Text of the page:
India's captain Virat Kohli shakes hands with Pakistan's Mohammad Amir after the game. PHOTO: AFP

When soldiers are dying on the borders, how can there be an appetite for a friendly Indo-Pak series?

One may argue that sport should not be mixed with politics, but the case of Indo-Pak cricket is anything but ordinary.

Amit Nangia January 02, 2018
The world of sports is replete with famous rivalries, be it Ronaldo-Messi, Argentina-Brazil, or Carl Lewis-Ben Johnson. Even cricket has the historic rivalry between England and Australia, in the form of the much-celebrated Ashes. However, all of these pale in comparison to the one that exists between India and Pakistan on the cricket field, which has been one of the greatest international sporting rivalries over the past several decades.

Few other sporting contests have had the power to inflame the passion of millions of people to such an extent. When India and Pakistan play a cricket match, it’s not just sport. The contest becomes a proxy to exhibit national pride and let loose some of the hostility that has engulfed both countries for much of their modern existence. It’s almost like a sibling rivalry on steroids, with a good measure of unpleasant geopolitical history thrown in to the incendiary mix. While victories are celebrated like veritable conquests, television sets are smashed, heart attacks are caused, and effigies of the players are burnt on the losing side.

Of course, underneath the politics, there is great sporting rivalry as well. Both sides have been blessed with abundant cricketing talent, and there have been many riveting contests over the years between the players. Kapil Dev and Imran Khan were two of the greatest all-rounders of all time, and it is fortuitous that both happened to play in the same era. Furthermore, the intensity of Wasim Akram versus Sachin Tendulkar, Shoaib Akhtar versus Virender Sehwag, and Mohammad Amir steaming in to Virat Kohli, are all a sports lover’s delight and belong at the pinnacle of the greatest sporting rivalries of our time.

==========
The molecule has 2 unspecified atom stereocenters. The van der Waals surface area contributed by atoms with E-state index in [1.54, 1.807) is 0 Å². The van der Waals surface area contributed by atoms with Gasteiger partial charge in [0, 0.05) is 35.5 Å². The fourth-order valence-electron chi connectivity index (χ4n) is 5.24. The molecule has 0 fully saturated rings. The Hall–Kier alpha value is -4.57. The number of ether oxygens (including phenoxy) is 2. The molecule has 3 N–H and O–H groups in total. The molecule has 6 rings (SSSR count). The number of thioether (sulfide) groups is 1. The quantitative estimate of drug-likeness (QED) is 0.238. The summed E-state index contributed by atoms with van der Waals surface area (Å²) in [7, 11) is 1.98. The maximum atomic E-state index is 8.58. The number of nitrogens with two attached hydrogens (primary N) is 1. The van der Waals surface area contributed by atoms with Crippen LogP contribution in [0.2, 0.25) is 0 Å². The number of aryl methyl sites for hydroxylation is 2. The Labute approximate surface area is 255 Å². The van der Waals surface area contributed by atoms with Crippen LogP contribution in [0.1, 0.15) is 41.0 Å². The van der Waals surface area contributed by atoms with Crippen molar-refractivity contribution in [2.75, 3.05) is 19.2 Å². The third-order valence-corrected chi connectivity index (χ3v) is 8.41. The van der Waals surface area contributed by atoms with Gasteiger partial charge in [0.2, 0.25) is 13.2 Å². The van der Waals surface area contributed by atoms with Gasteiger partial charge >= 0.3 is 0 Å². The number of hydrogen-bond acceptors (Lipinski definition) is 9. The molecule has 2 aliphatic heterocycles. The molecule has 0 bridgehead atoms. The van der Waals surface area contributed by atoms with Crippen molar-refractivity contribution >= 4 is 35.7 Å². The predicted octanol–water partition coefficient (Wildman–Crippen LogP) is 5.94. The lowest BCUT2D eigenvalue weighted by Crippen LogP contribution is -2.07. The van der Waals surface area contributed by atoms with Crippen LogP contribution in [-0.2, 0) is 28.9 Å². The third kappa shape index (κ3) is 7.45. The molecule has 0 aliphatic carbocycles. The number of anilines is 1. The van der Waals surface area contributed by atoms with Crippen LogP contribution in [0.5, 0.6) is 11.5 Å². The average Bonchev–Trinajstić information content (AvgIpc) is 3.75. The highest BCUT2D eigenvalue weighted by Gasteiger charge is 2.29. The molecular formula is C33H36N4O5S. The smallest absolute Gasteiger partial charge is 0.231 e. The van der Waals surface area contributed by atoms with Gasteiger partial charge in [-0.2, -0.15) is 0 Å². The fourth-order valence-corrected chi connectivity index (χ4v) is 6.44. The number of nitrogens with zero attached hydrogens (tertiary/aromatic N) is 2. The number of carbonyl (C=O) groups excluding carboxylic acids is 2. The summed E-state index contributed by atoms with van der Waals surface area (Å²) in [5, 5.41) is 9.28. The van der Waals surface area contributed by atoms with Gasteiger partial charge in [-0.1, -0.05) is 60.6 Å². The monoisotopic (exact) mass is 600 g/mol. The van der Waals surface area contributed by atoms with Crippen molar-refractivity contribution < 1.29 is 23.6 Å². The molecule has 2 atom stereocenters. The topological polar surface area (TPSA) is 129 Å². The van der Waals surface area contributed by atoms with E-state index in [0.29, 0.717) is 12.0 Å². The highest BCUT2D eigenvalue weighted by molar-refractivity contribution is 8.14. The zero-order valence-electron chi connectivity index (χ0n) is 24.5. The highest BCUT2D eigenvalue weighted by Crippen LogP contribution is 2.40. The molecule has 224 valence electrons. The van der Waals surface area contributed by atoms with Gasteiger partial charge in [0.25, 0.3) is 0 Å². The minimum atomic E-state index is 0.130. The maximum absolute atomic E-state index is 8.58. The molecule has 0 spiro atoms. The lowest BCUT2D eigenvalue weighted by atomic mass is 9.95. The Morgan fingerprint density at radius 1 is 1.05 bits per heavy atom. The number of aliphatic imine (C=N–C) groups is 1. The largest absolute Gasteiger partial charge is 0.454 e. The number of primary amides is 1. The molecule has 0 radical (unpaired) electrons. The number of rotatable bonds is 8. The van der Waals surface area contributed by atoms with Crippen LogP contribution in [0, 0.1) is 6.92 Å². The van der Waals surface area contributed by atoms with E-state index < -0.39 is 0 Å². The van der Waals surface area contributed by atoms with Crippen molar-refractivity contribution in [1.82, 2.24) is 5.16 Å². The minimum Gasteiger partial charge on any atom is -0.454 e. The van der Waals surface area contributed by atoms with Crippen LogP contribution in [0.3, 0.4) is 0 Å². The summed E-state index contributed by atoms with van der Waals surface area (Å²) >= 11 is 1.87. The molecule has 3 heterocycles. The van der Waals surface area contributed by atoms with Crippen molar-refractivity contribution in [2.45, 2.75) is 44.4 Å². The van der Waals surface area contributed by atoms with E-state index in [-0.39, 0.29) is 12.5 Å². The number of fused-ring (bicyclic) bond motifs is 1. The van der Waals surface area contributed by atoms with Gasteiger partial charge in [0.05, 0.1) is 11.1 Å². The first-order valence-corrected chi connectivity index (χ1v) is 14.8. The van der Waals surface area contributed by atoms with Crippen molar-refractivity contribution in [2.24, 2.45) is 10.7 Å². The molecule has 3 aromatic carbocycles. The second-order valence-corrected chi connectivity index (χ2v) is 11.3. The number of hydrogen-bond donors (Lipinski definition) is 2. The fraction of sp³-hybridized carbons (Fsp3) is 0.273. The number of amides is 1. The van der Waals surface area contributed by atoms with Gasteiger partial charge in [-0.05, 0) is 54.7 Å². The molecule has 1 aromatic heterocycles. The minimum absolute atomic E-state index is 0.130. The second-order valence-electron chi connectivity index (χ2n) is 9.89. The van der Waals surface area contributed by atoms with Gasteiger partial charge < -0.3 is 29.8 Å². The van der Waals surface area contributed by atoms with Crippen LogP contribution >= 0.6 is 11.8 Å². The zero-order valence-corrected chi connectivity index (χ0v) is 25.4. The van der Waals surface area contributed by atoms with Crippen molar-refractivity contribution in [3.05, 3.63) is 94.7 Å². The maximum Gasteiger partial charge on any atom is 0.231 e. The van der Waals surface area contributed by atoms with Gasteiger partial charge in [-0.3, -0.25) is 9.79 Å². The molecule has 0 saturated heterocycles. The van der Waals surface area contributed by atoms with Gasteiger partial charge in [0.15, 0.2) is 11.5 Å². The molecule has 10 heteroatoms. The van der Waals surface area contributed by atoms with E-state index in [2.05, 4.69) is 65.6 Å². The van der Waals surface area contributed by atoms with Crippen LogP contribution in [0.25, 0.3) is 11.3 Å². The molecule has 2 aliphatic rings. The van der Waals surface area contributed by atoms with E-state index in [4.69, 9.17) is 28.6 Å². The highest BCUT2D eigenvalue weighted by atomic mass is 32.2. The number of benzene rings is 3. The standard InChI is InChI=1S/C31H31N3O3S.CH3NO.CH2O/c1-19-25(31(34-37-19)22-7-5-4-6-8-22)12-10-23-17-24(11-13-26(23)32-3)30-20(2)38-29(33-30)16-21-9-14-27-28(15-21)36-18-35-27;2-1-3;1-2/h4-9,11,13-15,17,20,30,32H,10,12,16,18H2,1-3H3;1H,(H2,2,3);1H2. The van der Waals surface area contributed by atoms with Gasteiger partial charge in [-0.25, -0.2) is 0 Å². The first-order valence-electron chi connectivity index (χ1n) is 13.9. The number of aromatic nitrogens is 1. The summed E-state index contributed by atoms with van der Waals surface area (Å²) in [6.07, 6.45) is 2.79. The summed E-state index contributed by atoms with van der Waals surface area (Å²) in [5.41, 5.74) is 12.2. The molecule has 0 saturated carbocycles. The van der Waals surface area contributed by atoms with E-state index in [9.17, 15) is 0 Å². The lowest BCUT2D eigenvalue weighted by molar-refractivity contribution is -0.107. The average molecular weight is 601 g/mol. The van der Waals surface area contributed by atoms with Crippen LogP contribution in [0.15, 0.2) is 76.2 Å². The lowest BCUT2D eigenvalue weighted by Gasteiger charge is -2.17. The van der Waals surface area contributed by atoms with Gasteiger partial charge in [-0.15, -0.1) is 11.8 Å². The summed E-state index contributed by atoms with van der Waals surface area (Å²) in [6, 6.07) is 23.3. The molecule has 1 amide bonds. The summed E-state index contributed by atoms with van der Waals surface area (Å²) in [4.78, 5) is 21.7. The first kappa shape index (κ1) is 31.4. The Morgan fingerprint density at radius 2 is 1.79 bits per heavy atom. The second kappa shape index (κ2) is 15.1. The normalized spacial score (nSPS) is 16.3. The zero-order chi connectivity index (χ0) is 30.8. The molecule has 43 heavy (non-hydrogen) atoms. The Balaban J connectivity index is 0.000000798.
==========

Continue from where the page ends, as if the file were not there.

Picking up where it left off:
Unfortunately, however, Kohli versus Amir is a contest that has not been able to blossom to its full potential, as the two teams have not played each other much in recent years.

The years preceding the Mumbai attacks had seen a thawing of tensions, with India touring Pakistan in 2003-04, both teams subsequently visiting the other’s state, and Pakistani players being included in the first Indian Premier League (IPL) in 2008. However, since the 26/11 attacks, ties between the two countries worsened, with bilateral cricket ties being suspended. While visiting players and fans in both countries have been accorded the warmest of welcomes, and usually return with fond memories of the fabulous hospitality they experience, in the aftermath of the attacks, the political climate has simply not been conducive to a bilateral series.

There are several complex and pressing issues that remain unresolved for both states. Several conspirators of the 26/11 attacks are seen by India to walk free in Pakistan, the Kashmir issue has no resolution in sight, and to date there is almost a daily exchange of fire between both forces along the Line of Control (LoC). After the 2016 attack on the Pathankot airbase, even diplomatic dialogue has broken down between the two countries. The situation between India and Pakistan is hence certainly not normal at this point in time. There is an immense amount of distrust and the gap between the two only seems to be getting wider, with cease fire violations and cross border raids having become a norm.

While military action or economic sanctions may not be feasible options for the Indian state, cricket is one area where the Board of Control for Cricket in India (BCCI) gives the Indian government significant leverage to be seen taking a tough stance. With ties worsening yet again, Indian Foreign Minister, Sushma Swaraj, released a statement suggesting that, given the tensions on the border, cricket with Pakistan is not possible and neither is “cricket diplomacy”.